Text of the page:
New Zealand Officials To Scrap Copyright Law; Start From Scratch

from the but-who-will-be-involved dept

There was a lot of controversy over the past few months concerning an attempt to change copyright law in New Zealand. After tremendous uproar over the fact that the law (a version of three strikes) basically would declare people guilty based on accusations, rather than proof or conviction, the government finally agreed to dump the plan with plans to revisit it. However, it looks like now the government has decided to completely start from scratch, and to recreate copyright law anew. This is quite surprising. Historically, changes in copyright law tend to be patches. Every time a new technology changes things such that copyright law doesn't make sense, regulators duct tape on some "patch" that tries to deal with that new situation. Yet, New Zealand officials seem to be recognizing this, and want to see about rewriting copyright law from scratch:
The Copyright Act was written in the pre-internet age, and does not address any of the complexities surrounding file sharing, format shifting, and other modern issues such as DVD copying -- problems the last government was attempting to fix in a piecemeal fashion.
Of course, the real question is who will rewrite the law and how the process will work. If it's the industry, then you can expect the law to be much worse. But if it's designed with the full spectrum of interests taken into account, New Zealand could represent a useful sandbox for really (finally) rethinking some of the myths and talismans that some copyright maximalists insist are true, but for which no evidence exists. Hopefully, the government will consider ideas from outside the industry, and recognize both the public interest and the intention of copyright law.

Filed Under: copyright, copyright law, new zealand


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  1. identicon
    Chargone, 30 Apr 2009 @ 6:06pm

    if memory of past experience and general impressions of the current government is any indication, the result will probably a be a mixed bag.

    national has business [not necessarily big business, but business none the less] as a much higher priority than individual members of the public, i think. on the other hand, after 9 years of labour government, they're kinda desperate not to appear to be more of the same, so excessive regulation is unlikely.

    they're at LEAST as prone to folding up when a free trade deal is dangled in front of them as labor was though.
    of course, they also seem [Seem] less likely to ram something through in spite of public opposition because they think its right.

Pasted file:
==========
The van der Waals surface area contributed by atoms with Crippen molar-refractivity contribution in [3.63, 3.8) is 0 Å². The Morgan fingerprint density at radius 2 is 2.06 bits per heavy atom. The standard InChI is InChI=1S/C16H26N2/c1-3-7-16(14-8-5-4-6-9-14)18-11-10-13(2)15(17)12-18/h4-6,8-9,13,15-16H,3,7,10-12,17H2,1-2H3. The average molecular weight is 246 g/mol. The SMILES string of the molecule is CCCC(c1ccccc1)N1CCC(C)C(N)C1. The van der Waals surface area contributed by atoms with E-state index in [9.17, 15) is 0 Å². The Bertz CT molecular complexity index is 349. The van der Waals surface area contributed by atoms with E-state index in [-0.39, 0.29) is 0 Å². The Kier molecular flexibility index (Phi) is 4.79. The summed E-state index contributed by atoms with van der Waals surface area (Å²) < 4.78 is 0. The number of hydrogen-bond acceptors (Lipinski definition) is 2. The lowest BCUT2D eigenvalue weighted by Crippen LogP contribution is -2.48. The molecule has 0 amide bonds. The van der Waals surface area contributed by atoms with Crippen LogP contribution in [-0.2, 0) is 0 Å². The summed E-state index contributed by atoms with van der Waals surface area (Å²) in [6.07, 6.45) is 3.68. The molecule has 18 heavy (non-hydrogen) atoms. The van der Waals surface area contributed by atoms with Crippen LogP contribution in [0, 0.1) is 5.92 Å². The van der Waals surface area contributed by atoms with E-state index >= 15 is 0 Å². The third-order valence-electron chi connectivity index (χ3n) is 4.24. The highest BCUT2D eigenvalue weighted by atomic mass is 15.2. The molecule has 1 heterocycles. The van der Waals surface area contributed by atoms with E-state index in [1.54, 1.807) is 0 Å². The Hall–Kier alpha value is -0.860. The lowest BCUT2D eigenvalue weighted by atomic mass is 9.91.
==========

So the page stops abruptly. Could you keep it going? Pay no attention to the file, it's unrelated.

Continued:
given that the ISPs [or at least some of them] basically revolted the last time they tried something silly with the internet things, and given NZ history [dvd players? i do believe that locking the Players to a single zone was deemed illegal (or at least, not legally supported) in NZ. it is legal to make copies for personal use, though format shifting is currently not, stuff like that] ...

    i would imagine [though i actually know nothing] that the end result will be something somewhat looser than what the big film companies etc want in terms of what you're allowed to do, but a lot harsher than is really reasonable [but not so harsh that it causes problems like the three strikes thing] for the rest, and probably will still be more limiting than the ideal.


    oh yeah:
    "The Copyright Act was written in the pre-internet age, and does not address any of the complexities surrounding file sharing, format shifting, and other modern issues such as DVD copying -- problems the last government was attempting to fix in a piecemeal fashion."
    worth keeping in mind how our government tends to talk and think [or at least, New Zealanders, which the government is a subset of... and, i suppose, so am i] . while this doesn't Specifically say that the law has to accommodate things, it also doesn't say those things are 'problems'

    it says that the way the copyright law Interacts with those things is a problem, but is noting that interaction with each thing is a Different problem.

    that's how i read it, anyway.

    besides, national got in on the back of promising to do away with some of the more unpopular laws labour passed in recent times. if they pass something bad enough copyright wise, it wouldn't surprise me to see them fall to the same trick. 'course, labour currently isn't looking all that terribly effective. and stupid lizard voting habits mean that anyone ELSE toppling them is vanishingly unlikely.

    [disturbingly, i see Act as the most likely to be willing o jettison the whole copyright thing. unfortunately, they also want to privatize our water, for example... yeah... anyone surprised they don't get many votes?]

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